19. Husereau D, Drummond M, Petrou S, et al; ISPOR Health Economic Evaluation Publication Guidelines-CHEERS Good Reporting Practices Task Force. Consolidated Health Economic Evaluation Reporting Standards (CHEERS)—explanation and elaboration: a report of the ISPOR Health Economic Evaluation Publication Guidelines Good Reporting Practices Task Force. Value Health. 2013;16(2):231-250. doi: 10.1016/j.jval.2013.02.002.

20. Polson M, Williams T, Mwamburi M, Staats P, Tenaglia A. Real-world claims analysis of concomitant medical conditions and total cost of care in patients with migraine. Am J Manag Care. 2018;In Press.

21. Goadsby PJ, de Coo IF, Silver N, et al; ACT2 Study Group. Noninvasive vagus nerve stimulation for the acute treatment of episodic and chronic cluster headache: a randomized, double-blind, sham-controlled ACT2 study. Cephalalgia. 2018;38(5):959-969. doi: 10.1177/0333102417744362.

22. Gaul C, Magis D, Liebler E, Straube A. Effects of noninvasive vagus nerve stimulation on attack frequency over time and expanded response rates in patients with chronic cluster headache: a post hoc analysis of the randomised, controlled PREVA study. J Headache Pain. 2017;18(1):22. doi: 10.1186/s10194-017-0731-4.

23. Strickland I, Davis S, Ward J, Amato F, Errico J. Noninvasive vagus nerve stimulation as a treatment for headache patients with multimorbidity: real world experience in English primary care. Paper presented at: International Society of Pharmacoeconomics and Outcomes Research (ISPOR) 19th Annual European Congress; October 29-November 2, 2016; Vienna, Austria.

24. Blumenfeld AM, Stark RJ, Freeman MC, Orejudos A, Manack Adams A. Long-term study of the efficacy and safety of onabotulinumtoxinA for the prevention of chronic migraine: COMPEL study. J Headache Pain. 2018;19(1):13. doi: 10.1186/s10194-018-0840-8.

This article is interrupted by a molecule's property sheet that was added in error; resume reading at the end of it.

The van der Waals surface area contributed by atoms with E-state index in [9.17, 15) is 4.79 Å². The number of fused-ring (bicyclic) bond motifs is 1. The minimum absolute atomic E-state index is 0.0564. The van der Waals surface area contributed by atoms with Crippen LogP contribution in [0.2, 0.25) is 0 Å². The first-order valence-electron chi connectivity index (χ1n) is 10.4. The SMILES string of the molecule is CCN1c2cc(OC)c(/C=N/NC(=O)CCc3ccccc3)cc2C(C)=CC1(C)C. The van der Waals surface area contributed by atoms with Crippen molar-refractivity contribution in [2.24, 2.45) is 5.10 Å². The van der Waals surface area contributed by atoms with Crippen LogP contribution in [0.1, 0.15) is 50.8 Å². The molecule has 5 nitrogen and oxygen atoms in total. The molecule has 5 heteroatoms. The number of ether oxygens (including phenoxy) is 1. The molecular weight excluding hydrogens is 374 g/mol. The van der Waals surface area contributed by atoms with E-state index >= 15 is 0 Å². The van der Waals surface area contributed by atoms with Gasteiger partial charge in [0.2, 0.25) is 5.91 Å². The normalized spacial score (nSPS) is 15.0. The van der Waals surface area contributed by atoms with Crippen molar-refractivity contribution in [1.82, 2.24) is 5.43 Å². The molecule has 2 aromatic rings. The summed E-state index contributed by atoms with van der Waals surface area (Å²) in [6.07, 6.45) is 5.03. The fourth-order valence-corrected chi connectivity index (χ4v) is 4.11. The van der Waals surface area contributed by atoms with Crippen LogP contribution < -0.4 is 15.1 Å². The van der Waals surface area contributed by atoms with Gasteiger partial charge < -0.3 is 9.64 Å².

25. Matza LS, Boye KS, Stewart KD, Davies EW, Paczkowski R. Health state utilities associated with attributes of weekly injection devices for treatment of type 2 diabetes. BMC Health Serv Res. 2017;17(1):774. doi: 10.1186/s12913-017-2648-7.

26. Yuan H, Silberstein SD. Vagus nerve and vagus nerve stimulation, a comprehensive review: part II. Headache. 2016;56(2):259-266. doi: 10.1111/head.12650.

27. Rosendal M, Olde Hartman TC, Aamland A, et al. “Medically unexplained” symptoms and symptom disorders in primary care: prognosis-based recognition and classification. BMC Fam Pract. 2017;18(1):18. doi: 10.1186/s12875-017-0592-6.

28. Smith RC, Dwamena FC. Classification and diagnosis of patients with medically unexplained symptoms. J Gen Intern Med. 2007;22(5):685-691. doi: 10.1007/s11606-006-0067-2.

29. Chen SP, Ay I, de Morais AL, et al. Vagus nerve stimulation inhibits cortical spreading depression. Pain. 2016;157(4):797-805. doi: 10.1097/j.pain.0000000000000437.

30. Frangos E, Komisaruk BR. Access to vagal projections via cutaneous electrical stimulation of the neck: fMRI evidence in healthy humans. Brain Stimul. 2017;10(1):19-27. doi: 10.1016/j.brs.2016.10.008.

31. Nonis R, D’Ostilio K, Schoenen J, Magis D. Evidence of activation of vagal afferents by noninvasive vagus nerve stimulation: an electrophysiological study in healthy volunteers. Cephalalgia. 2017;37(13):1285-1293. doi: 10.1177/0333102417717470.

32. Obermann M, Holle D. Recent advances in the management of migraine. F1000Res. 2016;5:2726.

doi: 10.12688/f1000research.9764.1.

33. Schoenen J, Roberta B, Magis D, Coppola G. Noninvasive neurostimulation methods for migraine therapy: the available evidence. Cephalalgia. 2016;36(12):1170-1180. doi: 10.1177/0333102416636022.

34. gammaCore [instructions for use]. Basking Ridge, NJ: electroCore, LLC; 2017.

35. Seng EK, Robbins MS, Nicholson RA. Acute migraine medication adherence, migraine

disability and patient satisfaction: a naturalistic daily diary study. Cephalalgia. 2017;37(10):955-964. doi: 10.1177/0333102416663459.

36. Silberstein SD, Dodick DW, Aurora SK, et al. Per cent of patients with chronic migraine who responded per onabotulinumtoxinA treatment cycle: PREEMPT. J Neurol Neurosurg Psychiatry. 2015;86(9):996-1001. doi: 10.1136/jnnp-2013-307149.

37. Silberstein SD, Blumenfeld AM, Cady RK, et al. OnabotulinumtoxinA for treatment of chronic migraine: PREEMPT 24-week pooled subgroup analysis of patients who had acute headache medication overuse at baseline. J Neurol Sci. 2013;331(1-2):48-56. doi: 10.1016/j.jns.2013.05.003

38. Silberstein SD, Newman LC, Marmura MJ, Nahas SJ, Farr SJ. Efficacy endpoints in migraine

clinical trials: the importance of assessing freedom from pain. Curr Med Res Opin. 2013;29(7):861-867. doi: 10.1185/03007995.2013.787980.